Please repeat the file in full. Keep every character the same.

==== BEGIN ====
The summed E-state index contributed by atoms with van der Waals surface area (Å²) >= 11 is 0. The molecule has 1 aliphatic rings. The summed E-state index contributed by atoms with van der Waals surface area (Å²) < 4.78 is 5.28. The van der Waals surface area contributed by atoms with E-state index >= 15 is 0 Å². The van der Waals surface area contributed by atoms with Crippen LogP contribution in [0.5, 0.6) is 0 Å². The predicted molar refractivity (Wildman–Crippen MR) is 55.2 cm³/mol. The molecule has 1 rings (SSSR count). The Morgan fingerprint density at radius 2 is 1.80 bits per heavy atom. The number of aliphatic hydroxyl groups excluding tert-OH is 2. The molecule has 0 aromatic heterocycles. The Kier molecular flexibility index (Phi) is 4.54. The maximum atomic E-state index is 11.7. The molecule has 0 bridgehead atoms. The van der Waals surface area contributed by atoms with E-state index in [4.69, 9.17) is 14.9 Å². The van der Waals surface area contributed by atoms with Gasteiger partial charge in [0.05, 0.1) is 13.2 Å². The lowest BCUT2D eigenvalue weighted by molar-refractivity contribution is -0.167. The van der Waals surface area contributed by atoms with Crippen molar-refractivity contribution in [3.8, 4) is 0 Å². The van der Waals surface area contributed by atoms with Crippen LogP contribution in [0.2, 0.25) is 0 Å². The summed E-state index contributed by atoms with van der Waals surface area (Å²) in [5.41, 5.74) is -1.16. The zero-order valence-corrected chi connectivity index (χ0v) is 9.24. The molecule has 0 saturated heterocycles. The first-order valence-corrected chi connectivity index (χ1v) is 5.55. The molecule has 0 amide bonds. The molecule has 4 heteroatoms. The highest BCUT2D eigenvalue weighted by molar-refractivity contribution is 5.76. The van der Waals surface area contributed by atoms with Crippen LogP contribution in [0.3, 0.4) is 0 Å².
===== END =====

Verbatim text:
The summed E-state index contributed by atoms with van der Waals surface area (Å²) >= 11 is 0. The molecule has 1 aliphatic rings. The summed E-state index contributed by atoms with van der Waals surface area (Å²) < 4.78 is 5.28. The van der Waals surface area contributed by atoms with E-state index >= 15 is 0 Å². The van der Waals surface area contributed by atoms with Crippen LogP contribution in [0.5, 0.6) is 0 Å². The predicted molar refractivity (Wildman–Crippen MR) is 55.2 cm³/mol. The molecule has 1 rings (SSSR count). The Morgan fingerprint density at radius 2 is 1.80 bits per heavy atom. The number of aliphatic hydroxyl groups excluding tert-OH is 2. The molecule has 0 aromatic heterocycles. The Kier molecular flexibility index (Phi) is 4.54. The maximum atomic E-state index is 11.7. The molecule has 0 bridgehead atoms. The van der Waals surface area contributed by atoms with E-state index in [4.69, 9.17) is 14.9 Å². The van der Waals surface area contributed by atoms with Gasteiger partial charge in [0.05, 0.1) is 13.2 Å². The lowest BCUT2D eigenvalue weighted by molar-refractivity contribution is -0.167. The van der Waals surface area contributed by atoms with Crippen molar-refractivity contribution in [3.8, 4) is 0 Å². The van der Waals surface area contributed by atoms with Crippen LogP contribution in [0.2, 0.25) is 0 Å². The summed E-state index contributed by atoms with van der Waals surface area (Å²) in [5.41, 5.74) is -1.16. The zero-order valence-corrected chi connectivity index (χ0v) is 9.24. The molecule has 0 saturated heterocycles. The first-order valence-corrected chi connectivity index (χ1v) is 5.55. The molecule has 0 amide bonds. The molecule has 4 heteroatoms. The highest BCUT2D eigenvalue weighted by molar-refractivity contribution is 5.76. The van der Waals surface area contributed by atoms with Crippen LogP contribution in [0.3, 0.4) is 0 Å².